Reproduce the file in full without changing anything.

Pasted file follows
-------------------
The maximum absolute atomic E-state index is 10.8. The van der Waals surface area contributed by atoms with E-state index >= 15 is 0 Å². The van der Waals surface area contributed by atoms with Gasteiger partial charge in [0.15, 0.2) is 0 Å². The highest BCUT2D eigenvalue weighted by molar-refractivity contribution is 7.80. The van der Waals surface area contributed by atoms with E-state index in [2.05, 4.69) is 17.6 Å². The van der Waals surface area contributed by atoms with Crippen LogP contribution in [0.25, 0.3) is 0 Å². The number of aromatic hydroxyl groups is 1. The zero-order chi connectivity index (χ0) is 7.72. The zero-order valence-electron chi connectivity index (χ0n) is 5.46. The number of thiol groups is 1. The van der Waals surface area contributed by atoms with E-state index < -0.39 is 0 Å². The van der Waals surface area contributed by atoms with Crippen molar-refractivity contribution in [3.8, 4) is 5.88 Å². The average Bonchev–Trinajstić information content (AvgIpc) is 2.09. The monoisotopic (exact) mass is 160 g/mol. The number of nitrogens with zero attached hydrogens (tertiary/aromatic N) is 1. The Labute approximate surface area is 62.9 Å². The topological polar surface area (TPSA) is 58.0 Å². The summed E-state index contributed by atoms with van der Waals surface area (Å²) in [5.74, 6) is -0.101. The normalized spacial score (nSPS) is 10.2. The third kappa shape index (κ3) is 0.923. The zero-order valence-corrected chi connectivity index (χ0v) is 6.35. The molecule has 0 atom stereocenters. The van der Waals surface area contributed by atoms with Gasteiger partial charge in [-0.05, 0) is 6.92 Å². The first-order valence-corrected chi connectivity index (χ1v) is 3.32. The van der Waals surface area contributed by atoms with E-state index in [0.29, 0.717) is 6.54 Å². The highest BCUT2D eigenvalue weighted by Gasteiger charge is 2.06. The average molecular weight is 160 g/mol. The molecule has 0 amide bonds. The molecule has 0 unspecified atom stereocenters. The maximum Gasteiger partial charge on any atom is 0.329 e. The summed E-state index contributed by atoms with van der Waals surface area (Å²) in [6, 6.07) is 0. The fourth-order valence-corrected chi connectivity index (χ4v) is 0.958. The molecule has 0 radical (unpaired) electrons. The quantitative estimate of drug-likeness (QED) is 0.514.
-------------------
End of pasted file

The maximum absolute atomic E-state index is 10.8. The van der Waals surface area contributed by atoms with E-state index >= 15 is 0 Å². The van der Waals surface area contributed by atoms with Gasteiger partial charge in [0.15, 0.2) is 0 Å². The highest BCUT2D eigenvalue weighted by molar-refractivity contribution is 7.80. The van der Waals surface area contributed by atoms with E-state index in [2.05, 4.69) is 17.6 Å². The van der Waals surface area contributed by atoms with Crippen LogP contribution in [0.25, 0.3) is 0 Å². The number of aromatic hydroxyl groups is 1. The zero-order chi connectivity index (χ0) is 7.72. The zero-order valence-electron chi connectivity index (χ0n) is 5.46. The number of thiol groups is 1. The van der Waals surface area contributed by atoms with E-state index < -0.39 is 0 Å². The van der Waals surface area contributed by atoms with Crippen molar-refractivity contribution in [3.8, 4) is 5.88 Å². The average Bonchev–Trinajstić information content (AvgIpc) is 2.09. The monoisotopic (exact) mass is 160 g/mol. The number of nitrogens with zero attached hydrogens (tertiary/aromatic N) is 1. The Labute approximate surface area is 62.9 Å². The topological polar surface area (TPSA) is 58.0 Å². The summed E-state index contributed by atoms with van der Waals surface area (Å²) in [5.74, 6) is -0.101. The normalized spacial score (nSPS) is 10.2. The third kappa shape index (κ3) is 0.923. The zero-order valence-corrected chi connectivity index (χ0v) is 6.35. The molecule has 0 atom stereocenters. The van der Waals surface area contributed by atoms with Gasteiger partial charge in [-0.05, 0) is 6.92 Å². The first-order valence-corrected chi connectivity index (χ1v) is 3.32. The van der Waals surface area contributed by atoms with E-state index in [0.29, 0.717) is 6.54 Å². The highest BCUT2D eigenvalue weighted by Gasteiger charge is 2.06. The average molecular weight is 160 g/mol. The molecule has 0 amide bonds. The molecule has 0 unspecified atom stereocenters. The maximum Gasteiger partial charge on any atom is 0.329 e. The summed E-state index contributed by atoms with van der Waals surface area (Å²) in [6, 6.07) is 0. The fourth-order valence-corrected chi connectivity index (χ4v) is 0.958. The molecule has 0 radical (unpaired) electrons. The quantitative estimate of drug-likeness (QED) is 0.514.